As a supplement to what I'm saying here, some years ago I began receiving complaint after complaint from well-intentioned folks in the Sacramento, California and Northern Motherlode Region who had purchased unpatented placer claims on eBay from a mining "company" that burned them badly. One poor soul lost over $20,000 (USD...or was it $30,000?) to this scammer (that was the biggest "burn") while others lost $1,000, $3,000, or even $5,000 or $10,000 on claim scams perpetrated by this lowlife and his minions. I even had an attorney (supposedly savvy men and women, right?) contact me who had been burned badly by the individual who was the head of this fake mining company. To take this a step further, the scammer's own sister contacted me and said she hoped the law would finally catch up with her brother because he had also scammed family members! I shit you not. So I began exposing this scumbag on Bedrock Dreams and naming names. Eventually the scammer contacted me protesting his innocence and asked me to ease up on him and his fake mining company. I refused and kept gnawing away at him and his phony mining concern. Eventually I was contacted by an attorney who represented this scammer and was threatened with a libel lawsuit that would drag me into a California court battle. Once I received those legal papers I had no choice but to cease and desist. I didn't want to but I had to because I didn't have the time or money on my own to prove this dude was a liar and a thief. As far as I know, this scammer may have finally gotten his just desserts or, on the other hand, he may still be selling on eBay and stealing from folks under an alias or a new fake mining company name. So this was my run in with a claim scammer. It's a tale of warning to those of you still being drawn toward buying a mining claim, especially online. Please heed that warning. And here's another. There has been a lot of furor in online comment threads on certain treasure hunting and mining sites in the recent past about another mining "company" that sells mining claims on eBay and has a slick website to boot. In all honesty, I know nothing about this mining "company" or its practices but it sounds awfully familiar to the company and individual I helped expose. You see, there's more than one around at any given time. Just saying, ya know?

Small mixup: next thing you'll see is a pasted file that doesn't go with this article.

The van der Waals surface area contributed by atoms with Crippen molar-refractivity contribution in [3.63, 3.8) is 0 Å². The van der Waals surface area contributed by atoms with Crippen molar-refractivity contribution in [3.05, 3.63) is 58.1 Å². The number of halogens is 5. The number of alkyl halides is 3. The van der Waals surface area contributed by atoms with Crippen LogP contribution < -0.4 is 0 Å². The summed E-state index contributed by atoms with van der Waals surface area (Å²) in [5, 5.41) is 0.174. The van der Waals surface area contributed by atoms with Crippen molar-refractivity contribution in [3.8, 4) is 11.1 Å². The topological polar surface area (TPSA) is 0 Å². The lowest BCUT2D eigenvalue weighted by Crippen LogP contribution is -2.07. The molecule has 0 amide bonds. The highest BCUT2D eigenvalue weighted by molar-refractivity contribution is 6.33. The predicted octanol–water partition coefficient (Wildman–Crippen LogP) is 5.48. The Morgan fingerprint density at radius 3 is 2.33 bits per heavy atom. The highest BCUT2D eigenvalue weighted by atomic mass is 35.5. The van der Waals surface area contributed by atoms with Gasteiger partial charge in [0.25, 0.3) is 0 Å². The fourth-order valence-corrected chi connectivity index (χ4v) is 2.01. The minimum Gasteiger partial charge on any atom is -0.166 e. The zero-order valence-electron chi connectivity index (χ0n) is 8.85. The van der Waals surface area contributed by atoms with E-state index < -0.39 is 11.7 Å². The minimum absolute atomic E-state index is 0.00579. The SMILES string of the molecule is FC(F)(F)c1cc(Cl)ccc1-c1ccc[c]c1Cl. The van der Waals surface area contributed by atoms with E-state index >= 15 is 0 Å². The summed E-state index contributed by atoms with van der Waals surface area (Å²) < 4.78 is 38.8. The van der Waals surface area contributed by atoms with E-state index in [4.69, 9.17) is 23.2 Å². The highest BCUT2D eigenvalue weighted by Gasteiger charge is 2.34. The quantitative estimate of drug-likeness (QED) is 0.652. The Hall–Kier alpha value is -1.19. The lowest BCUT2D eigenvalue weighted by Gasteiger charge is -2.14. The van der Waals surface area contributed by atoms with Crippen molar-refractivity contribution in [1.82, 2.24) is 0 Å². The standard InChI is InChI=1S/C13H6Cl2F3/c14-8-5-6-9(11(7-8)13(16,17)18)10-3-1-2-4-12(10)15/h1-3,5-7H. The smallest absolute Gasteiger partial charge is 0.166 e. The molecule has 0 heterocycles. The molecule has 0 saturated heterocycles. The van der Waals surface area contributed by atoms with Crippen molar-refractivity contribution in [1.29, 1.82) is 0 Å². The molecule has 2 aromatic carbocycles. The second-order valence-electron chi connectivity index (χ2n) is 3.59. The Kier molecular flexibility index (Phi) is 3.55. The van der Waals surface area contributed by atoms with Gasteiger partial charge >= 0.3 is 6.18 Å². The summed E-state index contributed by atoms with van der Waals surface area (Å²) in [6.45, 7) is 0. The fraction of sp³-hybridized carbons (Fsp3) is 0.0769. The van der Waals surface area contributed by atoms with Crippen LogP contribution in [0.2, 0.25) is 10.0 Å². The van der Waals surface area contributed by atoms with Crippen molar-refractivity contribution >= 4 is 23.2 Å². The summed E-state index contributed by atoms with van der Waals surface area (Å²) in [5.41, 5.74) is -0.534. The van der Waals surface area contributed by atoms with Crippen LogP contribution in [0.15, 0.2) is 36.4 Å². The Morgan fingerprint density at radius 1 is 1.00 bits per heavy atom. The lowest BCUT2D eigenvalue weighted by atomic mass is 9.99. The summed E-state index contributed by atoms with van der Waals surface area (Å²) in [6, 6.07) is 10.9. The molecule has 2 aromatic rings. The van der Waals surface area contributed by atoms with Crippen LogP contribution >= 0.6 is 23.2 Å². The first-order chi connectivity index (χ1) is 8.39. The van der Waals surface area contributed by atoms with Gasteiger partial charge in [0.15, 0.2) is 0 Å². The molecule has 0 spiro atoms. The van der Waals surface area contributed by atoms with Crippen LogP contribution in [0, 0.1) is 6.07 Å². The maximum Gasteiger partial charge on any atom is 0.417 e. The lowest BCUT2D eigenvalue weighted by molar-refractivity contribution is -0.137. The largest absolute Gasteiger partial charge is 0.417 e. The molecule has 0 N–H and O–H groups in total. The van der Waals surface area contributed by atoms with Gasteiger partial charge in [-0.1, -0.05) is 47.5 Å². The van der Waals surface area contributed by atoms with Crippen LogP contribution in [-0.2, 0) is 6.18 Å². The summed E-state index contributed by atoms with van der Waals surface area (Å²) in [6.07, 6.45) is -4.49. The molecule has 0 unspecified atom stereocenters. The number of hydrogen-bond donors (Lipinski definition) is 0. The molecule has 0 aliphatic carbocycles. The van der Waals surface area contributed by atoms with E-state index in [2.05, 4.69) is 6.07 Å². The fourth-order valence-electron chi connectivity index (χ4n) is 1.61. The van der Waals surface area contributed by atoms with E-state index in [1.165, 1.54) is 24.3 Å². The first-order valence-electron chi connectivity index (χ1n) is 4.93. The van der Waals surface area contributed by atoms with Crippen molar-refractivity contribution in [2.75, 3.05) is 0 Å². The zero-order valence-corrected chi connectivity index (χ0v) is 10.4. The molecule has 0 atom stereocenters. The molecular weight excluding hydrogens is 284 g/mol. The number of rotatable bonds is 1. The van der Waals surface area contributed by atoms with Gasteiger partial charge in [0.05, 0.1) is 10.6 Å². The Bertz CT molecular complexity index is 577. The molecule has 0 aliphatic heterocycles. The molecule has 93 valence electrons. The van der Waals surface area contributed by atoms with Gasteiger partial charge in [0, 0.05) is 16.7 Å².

There's more to come, so stay tuned.
(c) Jim Rocha 2019
Questions? E-mail me at firstname.lastname@example.org